Thursday, March 26, 2015

New Docker binaries available for Linux on z Systems

There are new Docker binaries available for Linux on z Systems, fixing a segmentation fault. Check out Replacing is simple: extract the archive and copy the binary over your old one. Please make sure you are on a recent devicemapper level.

Monday, March 16, 2015

Creating Base Images

In First Steps with Docker, we have used a fairly crude way to create initial base images. A minimalistic approach to come to a base image environment is to have only the necessary rpms installed through on-board tools. This assumes the system is enabled for accessing all packages online.

Inspired from, this script works both for SLES 12 and RHEL 7:

Wednesday, March 11, 2015

Virtualization vs. Containerization

Containers provide isolated runtime environments for applications: the entire user space environment is exclusively presented to the container, and any changes to it do not impact other containers' environments. To provide this isolation, a combination of OS-based mechanisms is used: Linux name spaces are used for isolation and scoping mechanism. File system mounts define what files are accessible to the container. cgroups define resource consumption of containers. Still all containers share the same OS kernel which can realize memory footprint efficiencies when identical libraries are used by multiple containers.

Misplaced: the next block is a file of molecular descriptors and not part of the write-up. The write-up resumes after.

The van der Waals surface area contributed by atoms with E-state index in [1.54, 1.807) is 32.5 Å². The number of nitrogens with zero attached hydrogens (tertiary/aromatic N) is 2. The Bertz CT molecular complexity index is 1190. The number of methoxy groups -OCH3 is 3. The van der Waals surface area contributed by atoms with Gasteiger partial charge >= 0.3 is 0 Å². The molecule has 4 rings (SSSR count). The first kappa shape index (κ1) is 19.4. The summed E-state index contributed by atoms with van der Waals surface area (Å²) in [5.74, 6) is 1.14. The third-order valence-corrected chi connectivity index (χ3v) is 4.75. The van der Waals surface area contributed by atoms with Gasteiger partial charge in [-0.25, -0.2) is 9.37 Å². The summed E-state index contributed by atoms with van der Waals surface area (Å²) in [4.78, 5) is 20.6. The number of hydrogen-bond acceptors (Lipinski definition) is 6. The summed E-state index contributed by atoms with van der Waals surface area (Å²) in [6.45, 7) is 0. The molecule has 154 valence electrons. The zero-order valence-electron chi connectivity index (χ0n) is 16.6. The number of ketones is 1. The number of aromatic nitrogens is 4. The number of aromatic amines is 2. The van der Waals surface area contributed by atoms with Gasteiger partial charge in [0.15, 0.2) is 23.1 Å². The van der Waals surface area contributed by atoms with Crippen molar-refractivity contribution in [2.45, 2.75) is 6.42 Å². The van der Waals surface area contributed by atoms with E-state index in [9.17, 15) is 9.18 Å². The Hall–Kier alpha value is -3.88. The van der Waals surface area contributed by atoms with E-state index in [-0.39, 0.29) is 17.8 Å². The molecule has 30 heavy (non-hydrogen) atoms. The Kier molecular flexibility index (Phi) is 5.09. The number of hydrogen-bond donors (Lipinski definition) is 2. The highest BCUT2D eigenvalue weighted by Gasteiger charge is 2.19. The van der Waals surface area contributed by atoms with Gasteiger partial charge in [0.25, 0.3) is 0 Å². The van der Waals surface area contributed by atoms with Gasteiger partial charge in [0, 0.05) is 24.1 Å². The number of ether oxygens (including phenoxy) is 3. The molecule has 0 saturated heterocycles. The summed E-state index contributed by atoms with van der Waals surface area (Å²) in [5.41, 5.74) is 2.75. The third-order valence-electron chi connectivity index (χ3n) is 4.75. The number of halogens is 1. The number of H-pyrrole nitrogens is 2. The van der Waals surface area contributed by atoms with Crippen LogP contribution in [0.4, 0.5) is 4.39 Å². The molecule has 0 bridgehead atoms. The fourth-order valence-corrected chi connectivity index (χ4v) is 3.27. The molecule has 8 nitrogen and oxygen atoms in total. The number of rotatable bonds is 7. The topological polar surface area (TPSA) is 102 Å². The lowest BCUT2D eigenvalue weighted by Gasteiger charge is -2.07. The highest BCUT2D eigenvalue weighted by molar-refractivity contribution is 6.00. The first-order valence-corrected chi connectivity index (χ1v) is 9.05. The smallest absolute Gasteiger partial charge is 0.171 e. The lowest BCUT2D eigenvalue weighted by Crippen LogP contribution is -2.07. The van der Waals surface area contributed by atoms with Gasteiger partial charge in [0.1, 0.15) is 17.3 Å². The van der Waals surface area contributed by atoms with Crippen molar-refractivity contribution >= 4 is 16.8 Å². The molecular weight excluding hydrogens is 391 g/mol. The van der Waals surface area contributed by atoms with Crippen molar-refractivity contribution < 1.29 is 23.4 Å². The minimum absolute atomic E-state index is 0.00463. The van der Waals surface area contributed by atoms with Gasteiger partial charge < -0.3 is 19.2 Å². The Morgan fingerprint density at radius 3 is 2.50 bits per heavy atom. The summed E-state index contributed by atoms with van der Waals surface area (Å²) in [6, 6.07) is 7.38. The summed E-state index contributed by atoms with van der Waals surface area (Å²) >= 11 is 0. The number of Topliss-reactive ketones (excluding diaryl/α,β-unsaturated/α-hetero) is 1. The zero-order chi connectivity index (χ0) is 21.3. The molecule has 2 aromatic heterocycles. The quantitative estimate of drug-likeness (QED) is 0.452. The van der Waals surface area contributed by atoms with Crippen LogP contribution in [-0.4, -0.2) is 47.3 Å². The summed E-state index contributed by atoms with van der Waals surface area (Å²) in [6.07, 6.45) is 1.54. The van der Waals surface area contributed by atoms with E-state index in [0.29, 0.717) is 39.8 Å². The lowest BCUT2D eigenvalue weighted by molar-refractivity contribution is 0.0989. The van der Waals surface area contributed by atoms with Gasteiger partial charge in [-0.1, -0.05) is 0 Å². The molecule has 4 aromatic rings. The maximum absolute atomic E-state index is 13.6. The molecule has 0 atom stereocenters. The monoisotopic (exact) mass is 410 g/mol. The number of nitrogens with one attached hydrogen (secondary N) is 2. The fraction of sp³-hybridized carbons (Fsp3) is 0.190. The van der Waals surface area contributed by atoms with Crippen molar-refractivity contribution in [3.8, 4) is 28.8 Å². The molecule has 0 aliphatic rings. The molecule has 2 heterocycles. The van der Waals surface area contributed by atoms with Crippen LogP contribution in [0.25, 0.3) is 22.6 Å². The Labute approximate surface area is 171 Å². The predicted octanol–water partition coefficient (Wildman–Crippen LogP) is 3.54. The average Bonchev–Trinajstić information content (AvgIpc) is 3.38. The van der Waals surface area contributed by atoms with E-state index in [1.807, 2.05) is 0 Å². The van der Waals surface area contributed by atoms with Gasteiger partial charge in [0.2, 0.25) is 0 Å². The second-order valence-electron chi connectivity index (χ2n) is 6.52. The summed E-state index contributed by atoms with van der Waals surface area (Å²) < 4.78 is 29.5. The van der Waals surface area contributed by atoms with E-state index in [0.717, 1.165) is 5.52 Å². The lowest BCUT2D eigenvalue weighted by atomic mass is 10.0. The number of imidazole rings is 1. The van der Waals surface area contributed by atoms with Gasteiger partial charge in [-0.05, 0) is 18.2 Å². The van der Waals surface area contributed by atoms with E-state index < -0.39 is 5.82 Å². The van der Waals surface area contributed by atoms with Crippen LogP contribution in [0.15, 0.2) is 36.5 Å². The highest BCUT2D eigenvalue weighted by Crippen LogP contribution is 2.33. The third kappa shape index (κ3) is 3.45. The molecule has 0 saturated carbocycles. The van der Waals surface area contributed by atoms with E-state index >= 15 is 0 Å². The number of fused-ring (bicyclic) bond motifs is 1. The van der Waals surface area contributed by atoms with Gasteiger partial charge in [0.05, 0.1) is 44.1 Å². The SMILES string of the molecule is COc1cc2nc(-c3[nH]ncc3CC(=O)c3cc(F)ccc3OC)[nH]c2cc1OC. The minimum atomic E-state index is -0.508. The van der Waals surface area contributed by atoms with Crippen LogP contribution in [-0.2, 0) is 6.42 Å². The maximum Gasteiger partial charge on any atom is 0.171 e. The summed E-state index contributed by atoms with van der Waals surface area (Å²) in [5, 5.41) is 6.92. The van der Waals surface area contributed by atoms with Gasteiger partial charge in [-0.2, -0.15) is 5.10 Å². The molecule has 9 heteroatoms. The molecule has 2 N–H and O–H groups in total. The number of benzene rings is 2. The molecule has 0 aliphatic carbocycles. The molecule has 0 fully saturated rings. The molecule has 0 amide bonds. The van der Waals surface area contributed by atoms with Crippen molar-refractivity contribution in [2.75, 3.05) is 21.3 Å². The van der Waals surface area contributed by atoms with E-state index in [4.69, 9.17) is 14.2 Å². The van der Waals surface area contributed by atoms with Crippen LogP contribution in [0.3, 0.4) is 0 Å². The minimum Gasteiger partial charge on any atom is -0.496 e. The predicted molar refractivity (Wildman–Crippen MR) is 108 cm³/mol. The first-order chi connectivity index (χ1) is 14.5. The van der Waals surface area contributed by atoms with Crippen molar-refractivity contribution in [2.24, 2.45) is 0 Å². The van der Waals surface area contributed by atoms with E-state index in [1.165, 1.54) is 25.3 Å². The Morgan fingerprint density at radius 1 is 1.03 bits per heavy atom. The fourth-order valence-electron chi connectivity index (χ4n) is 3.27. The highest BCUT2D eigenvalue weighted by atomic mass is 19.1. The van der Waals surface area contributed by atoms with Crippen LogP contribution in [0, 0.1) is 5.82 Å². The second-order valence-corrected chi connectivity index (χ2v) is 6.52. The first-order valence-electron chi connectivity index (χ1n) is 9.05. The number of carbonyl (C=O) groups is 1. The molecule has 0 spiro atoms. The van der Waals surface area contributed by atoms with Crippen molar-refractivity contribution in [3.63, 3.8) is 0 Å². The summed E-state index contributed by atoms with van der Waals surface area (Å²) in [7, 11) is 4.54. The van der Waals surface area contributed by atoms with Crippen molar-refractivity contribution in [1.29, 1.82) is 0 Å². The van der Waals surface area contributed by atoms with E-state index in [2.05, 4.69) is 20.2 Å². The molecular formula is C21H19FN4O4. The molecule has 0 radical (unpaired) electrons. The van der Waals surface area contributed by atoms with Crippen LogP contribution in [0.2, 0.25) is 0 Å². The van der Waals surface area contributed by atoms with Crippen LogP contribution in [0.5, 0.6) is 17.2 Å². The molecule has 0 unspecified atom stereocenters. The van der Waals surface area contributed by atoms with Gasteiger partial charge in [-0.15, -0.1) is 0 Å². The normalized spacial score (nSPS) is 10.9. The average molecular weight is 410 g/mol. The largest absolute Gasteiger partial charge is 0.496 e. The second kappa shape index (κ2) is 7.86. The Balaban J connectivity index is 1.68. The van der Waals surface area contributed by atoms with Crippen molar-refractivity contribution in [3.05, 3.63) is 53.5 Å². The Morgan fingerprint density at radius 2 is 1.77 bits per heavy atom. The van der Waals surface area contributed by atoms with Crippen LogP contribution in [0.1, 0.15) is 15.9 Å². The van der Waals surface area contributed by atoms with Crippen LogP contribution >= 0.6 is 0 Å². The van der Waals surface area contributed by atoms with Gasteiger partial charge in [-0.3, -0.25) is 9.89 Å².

With system virtualization, the hypervisor provides a full virtual machine to a guest: the entire OS image including the kernel is now dedicated to the virtual machine. CPU virtualization is used to provide each guest with an exclusive view of a full system environment, and these mechanisms also ensure isolation from other guests. Hypervisor-based management of virtual CPUs, memory and I/O devices is used to define resource consumption of guests.

Which one is better?

Wednesday, March 4, 2015


Starting a container, doing manual changes to it and committing into a new image is error-prone and does not scale for handling many images. In this post, I will show a powerful and more precise way of shaping new images.

This method uses a file called Dockerfile to control how new images are built. It is placed in a directory and consists of keyword-parameter lines. Let's take a look:
[root@r1745042 ~]# cat apache/Dockerfile
FROM rhel7-yum
RUN yum -y install httpd
COPY index.html /var/www/html/index.html

First Steps with Docker

Docker is platform-agnostic and relies on Linux kernel functionality which is present on most platforms, including s390x (IBM z Systems). Its commands are identical on every platform, so there are lots of resources on the Internet which work for z Systems z.
However, Docker only executes native z code and does not emulate anything: you need to work with containers which contain s390(x) binaries, not e.g. x86 binaries.

This post shows how containers are created, used, and modified. For all of these commands, an online help is available: docker --help shows an overview of all commands, and docker COMMAND --help shows more specifics on the specified command.